Monday 6 July 2020

Was Rashi Motivated by Non-Exegetical Factors in his Torah Commentary?

From RRW
Guest Blogger: Mitchell First
Was Rashi Motivated by Non-Exegetical Factors in his Torah Commentary?
             As we all know, Rashi generally took his answers from the midrash, instead of offering suggestions of his own.  In the view of Nehama Leibowitz, Rashi was strictly an exegete and consistently chose the midrash that best fit with the plain sense of the verses, and adapted it slightly if necessary.  No other considerations influenced him.
               But perhaps Rashi did have goals in his commentary other than correct exegesis. Much ink has been spilled on this issue. I am going to base my discussion on an article by Rabbi Hayyim Angel, in Peshat Isn’t So Simple (2014) and on a book and article by Avraham Grossman. Grossman discusses this issue in his book Rashi (2006; Eng.tr. 2012). Earlier he discussed the issue in an article “Religious Polemic and Educational Purpose in Rashi’s Commentary on the Torah.” It is included in Pirkei Nehama (2001).
                We are going to focus on Rashi’s Torah commentary. That is where the battle among the Rashi scholars really occurs. (In his Nach commentaries, there are times that he explicitly states that he prefers to give explanations to answer the heretics rather than give the interpretations of the Sages.)
               Grossman writes (Rashi, pp. 84-85): “All agree that Rashi devoted much care to selecting the midrashim that he incorporated into his commentary. He referred to his method at several points..[Although] he is not fully consistent in applying the method, he clearly imposed certain standards in selecting the midrashim. Were those standards solely exegetical, or were they also aesthetic and conceptual? Did Rashi ever cite a midrash for which there was no exegetical need, doing so solely for literary or pedagogical purposes?...”
                One place in which Rashi sets forth his standard for including midrashim is his commentary on Gen. 3:8: “I come only [to deal with] the plain meaning of the text and with aggadah that resolves the words of scripture, davar davur al afnaiv (Prov. 25:11).” The precise idiom intended in those last four words is unclear. A standard translation of the phrase is: “as a word fitly spoken.”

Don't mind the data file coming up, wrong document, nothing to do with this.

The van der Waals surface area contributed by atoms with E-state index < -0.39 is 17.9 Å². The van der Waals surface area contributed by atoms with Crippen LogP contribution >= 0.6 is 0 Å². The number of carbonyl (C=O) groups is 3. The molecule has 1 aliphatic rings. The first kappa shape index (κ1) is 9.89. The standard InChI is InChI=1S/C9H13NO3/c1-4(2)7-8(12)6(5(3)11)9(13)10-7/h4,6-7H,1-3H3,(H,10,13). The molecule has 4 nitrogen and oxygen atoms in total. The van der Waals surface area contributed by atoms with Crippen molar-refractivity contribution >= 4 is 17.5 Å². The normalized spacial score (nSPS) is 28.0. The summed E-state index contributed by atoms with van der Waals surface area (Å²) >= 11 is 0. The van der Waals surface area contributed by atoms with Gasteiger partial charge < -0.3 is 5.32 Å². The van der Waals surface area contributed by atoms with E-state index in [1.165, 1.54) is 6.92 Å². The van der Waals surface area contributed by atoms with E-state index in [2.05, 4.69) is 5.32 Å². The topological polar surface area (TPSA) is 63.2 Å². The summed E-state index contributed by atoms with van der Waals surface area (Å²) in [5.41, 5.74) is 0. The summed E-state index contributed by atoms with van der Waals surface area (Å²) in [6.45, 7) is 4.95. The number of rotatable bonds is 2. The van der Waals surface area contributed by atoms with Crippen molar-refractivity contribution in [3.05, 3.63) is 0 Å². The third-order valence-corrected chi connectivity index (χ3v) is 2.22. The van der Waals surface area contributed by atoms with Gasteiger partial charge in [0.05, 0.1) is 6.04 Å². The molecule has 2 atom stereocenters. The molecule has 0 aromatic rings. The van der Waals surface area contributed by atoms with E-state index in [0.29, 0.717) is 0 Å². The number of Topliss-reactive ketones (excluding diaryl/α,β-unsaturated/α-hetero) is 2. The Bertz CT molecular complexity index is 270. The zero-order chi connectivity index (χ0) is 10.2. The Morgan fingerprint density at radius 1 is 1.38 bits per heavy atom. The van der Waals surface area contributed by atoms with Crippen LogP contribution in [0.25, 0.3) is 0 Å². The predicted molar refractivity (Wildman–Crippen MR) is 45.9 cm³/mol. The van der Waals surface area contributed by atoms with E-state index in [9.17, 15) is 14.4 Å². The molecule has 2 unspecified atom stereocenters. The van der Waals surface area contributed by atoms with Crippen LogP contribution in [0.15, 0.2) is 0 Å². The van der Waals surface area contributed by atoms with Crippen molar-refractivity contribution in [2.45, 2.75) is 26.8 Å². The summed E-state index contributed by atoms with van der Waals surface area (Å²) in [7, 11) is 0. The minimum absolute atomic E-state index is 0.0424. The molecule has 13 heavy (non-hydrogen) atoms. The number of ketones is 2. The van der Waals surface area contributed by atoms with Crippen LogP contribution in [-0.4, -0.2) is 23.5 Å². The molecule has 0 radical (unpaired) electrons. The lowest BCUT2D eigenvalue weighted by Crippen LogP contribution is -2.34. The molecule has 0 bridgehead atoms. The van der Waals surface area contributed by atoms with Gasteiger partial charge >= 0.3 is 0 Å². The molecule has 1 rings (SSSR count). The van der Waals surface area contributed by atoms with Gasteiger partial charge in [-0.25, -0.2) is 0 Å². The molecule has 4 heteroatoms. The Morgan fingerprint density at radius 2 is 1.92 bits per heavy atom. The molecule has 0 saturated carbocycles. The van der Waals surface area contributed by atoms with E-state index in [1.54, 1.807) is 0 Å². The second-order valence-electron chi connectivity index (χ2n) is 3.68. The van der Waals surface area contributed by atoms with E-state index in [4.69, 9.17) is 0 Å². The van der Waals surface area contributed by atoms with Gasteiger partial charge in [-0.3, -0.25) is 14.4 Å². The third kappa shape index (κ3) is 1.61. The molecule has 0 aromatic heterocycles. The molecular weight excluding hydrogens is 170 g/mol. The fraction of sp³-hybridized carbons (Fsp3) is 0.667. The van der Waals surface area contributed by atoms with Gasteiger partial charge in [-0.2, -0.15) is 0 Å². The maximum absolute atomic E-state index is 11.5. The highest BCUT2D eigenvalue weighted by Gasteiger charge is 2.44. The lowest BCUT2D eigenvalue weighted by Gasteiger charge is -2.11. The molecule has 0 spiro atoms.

Grossman writes that “other statements made by Rashi suggest that the term ‘as a word fitly spoken’ encompasses two principal components: an interpretation that adheres to the rules of grammar and that corresponds to the subject and compositional context.” See also Rashi’s comm. to Isa. 26:11.
                 But a close examination of Rashi’s commentaries shows that he sometimes uses rabbinic midrashim that fail to meet his two criteria of linguistic and substantive compatibility. He sometimes cites midrashim that are far removed from the plain meaning, linguistically and substantively.
                  Here is one example that Grossman cites. I am now quoting from his Rashi, pp. 86-87:
                             “The injunction against eating forbidden foods begins as follows:  ‘These are the living things [haayah] which ye may eat among all the beasts [habehemah] that are on the earth’ (Lev. 11:2). The difficulty is obvious: why are ‘beasts’ referred to initially as ‘living things’? Rashi [later] offers a plain-meaning interpretation…according to which ‘beasts’ are included within the category of ‘living things,’ that is, hayah is a general noun that includes behemah. But Rashi…first offers a rather remote midrash: ‘These are the living things’-it refers to life, for Israel is bonded to God and ought to be alive. He therefore separated them from impurity.’
                              “In other words, the statement “These are the living things which ye may eat’ means that the commandment instills life into the Israelites…. Is it conceivable that Rashi did not sense the magnitude of the divide between the midrash and the plain meaning of the verse? It is evident that he- like the author of the midrash- was motivated by pedagogical considerations whose purpose was to energize the Jews to avoid forbidden foods and to emphasize the advantage that they enjoyed over the non-Jews who ate them. That… is what led Rashi to make use of this midrash.” (See the parable from Midrash Tanchuma that Rashi cites at the end about the physician.)